Study: Many summer camps don't require childhood immunizations

January 13, 2021

While most children need to show immunization records to attend school, the same may not be true for camps, a new study suggests.

Nearly half of summer camps surveyed by researchers didn't have official policies requiring campers be vaccinated, according to findings led by Michigan Medicine C.S. Mott Children's Hospital in .

Of 378 camps represented, just 174 reportedly had immunization policies for campers and 133 (39%) mandated staffers be vaccinated. A little more than half of camps also allowed unvaccinated children with nonmedical exemptions to attend programs.

"While all states require immunizations for children attending public schools, most don't have the same mandates for summer camps," says lead author Carissa Bunke, M.D., of Mott Children's Hospital. "Campers are often in close contact and sharing common spaces, increasing risk for illness outbreaks.

"As we think about reducing the spread of infectious diseases, children in camps may be an important population to consider."

Researchers surveyed 710 respondents representing camps, including owners, directors, nurses, office staff and physicians. While the majority of camp leadership agreed that campers should be fully immunized prior to attending camps, policies didn't always reflect these views.

Nearly 14 million children attend camp every year. Multiple vaccine-preventable outbreaks have been reported over the last decade, including a 2009 mumps outbreak traced to a New York camp.

The American Academy of Pediatrics policy recommends that camps require all campers, staff and volunteers to receive and provide documentation of all age-appropriate vaccines. The AAP also states that camps should eliminate nonmedical exemptions.

The guidelines were released in 2019 as the number of measles cases reported in the United States rose to the highest case count since 1992 and since the disease was declared eliminated in 2000.

"While 100% vaccination rates may not always be possible, camps have a responsibility to take all measures to protect their campers and staff from vaccine-preventable diseases," says senior author Andrew Hashikawa, M.D., a pediatric emergency medicine physician at C.S. Mott Children's Hospital.

"Routine vaccination is critical to both individual and public health. With the rise in vaccine preventable outbreaks, future efforts to reduce the spread of communicable diseases should address these findings."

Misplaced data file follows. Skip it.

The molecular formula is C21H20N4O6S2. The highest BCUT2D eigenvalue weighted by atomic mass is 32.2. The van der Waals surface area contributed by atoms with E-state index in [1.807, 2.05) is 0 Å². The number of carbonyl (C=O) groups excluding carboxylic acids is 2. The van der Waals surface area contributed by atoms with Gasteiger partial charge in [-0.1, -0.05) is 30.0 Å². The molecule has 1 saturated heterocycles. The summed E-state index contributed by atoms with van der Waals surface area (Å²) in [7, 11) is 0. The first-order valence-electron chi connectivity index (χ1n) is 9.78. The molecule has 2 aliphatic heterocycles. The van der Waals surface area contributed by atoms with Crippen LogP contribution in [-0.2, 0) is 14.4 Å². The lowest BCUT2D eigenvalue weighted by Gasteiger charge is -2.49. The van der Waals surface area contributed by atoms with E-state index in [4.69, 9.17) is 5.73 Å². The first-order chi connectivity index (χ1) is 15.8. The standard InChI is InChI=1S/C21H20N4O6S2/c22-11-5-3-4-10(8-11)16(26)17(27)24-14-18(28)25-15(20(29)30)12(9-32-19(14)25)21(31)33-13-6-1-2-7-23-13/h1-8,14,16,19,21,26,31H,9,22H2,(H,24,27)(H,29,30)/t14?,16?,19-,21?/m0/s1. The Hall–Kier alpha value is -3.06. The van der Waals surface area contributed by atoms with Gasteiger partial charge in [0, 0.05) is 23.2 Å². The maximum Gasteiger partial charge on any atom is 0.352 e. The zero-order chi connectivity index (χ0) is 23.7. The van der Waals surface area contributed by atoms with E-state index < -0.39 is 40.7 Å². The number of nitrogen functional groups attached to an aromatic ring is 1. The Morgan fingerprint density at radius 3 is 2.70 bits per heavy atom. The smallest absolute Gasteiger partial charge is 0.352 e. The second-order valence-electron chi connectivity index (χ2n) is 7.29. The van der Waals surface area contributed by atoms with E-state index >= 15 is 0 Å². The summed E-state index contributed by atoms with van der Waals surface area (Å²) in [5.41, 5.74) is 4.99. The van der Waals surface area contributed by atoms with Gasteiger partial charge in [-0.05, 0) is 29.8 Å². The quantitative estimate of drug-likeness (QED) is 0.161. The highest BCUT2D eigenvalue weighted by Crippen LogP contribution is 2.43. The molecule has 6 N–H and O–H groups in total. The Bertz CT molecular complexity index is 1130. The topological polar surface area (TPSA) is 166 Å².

-end-
Paper cited: "A Survey of Camp Leadership to Assess Immunization Requirements, Policies, and Practices in a National Cohort of Summer Camps," JAMA Pediatrics. DOI: 10.1001/jamapediatrics.2020.5342

Michigan Medicine - University of Michigan

Related Children Articles from Brightsurf:

Black and Hispanic children in the US have more severe eczema than white children
A presentation at this year's virtual American College of Allergy, Asthma and Immunology (ACAAI) Annual Scientific Meeting reveals the disparities that exist for Black and Hispanic children when it comes to Atopic Dermatitis (AD), commonly known as eczema.

Black children with cancer three times less likely to receive proton radiotherapy than White children
A retrospective analysis led by investigators from Brigham and Women's Hospital has found racial disparities in the use of the therapy for patients enrolled in trials.

The Lancet Child & Adolescent Health: First Europe-wide study of children confirms COVID-19 predominately causes mild disease in children and fatalities are very rare
Children with COVID-19 generally experience a mild disease and fatalities are very rare, according to a study of 582 patients from across Europe published today in The Lancet Child & Adolescent Health journal.

Children not immune to coronavirus; new study from pandemic epicenter describes severe COVID-19 response in children
- While most children infected with the novel coronavirus have mild symptoms, a subset requires hospitalization and a small number require intensive care.

How many children is enough?
Most Russians would like to have two children: a boy and a girl.

Preterm children have similar temperament to children who were institutionally deprived
A child's temperament is affected by the early stages of their life.

Only-children more likely to be obese than children with siblings
Families with multiple children tend to make more healthy eating decisions than families with a single child.

Children living in countryside outperform children living in metropolitan area in motor skills
Residential density is related to children's motor skills, engagement in outdoor play and organised sports. that Finnish children living in the countryside spent more time outdoors and had better motor skills than their age peers in the metropolitan area.

Hispanic and black children more likely to miss school due to eczema than white children
In a study that highlights racial disparities in the everyday impact of eczema, new research shows Hispanic and black children are more likely than white children to miss school due to the chronic skin disease.

Children, their parents, and health professionals often underestimate children's higher weight status
More than half of parents underestimated their children's classification as overweight or obese -- children themselves and health professionals also share this misperception, according to new research being presented at this year's European Congress on Obesity (ECO) in Glasgow, UK (April 28-May 1).

Read More: Children News and Children Current Events
Brightsurf.com is a participant in the Amazon Services LLC Associates Program, an affiliate advertising program designed to provide a means for sites to earn advertising fees by advertising and linking to Amazon.com.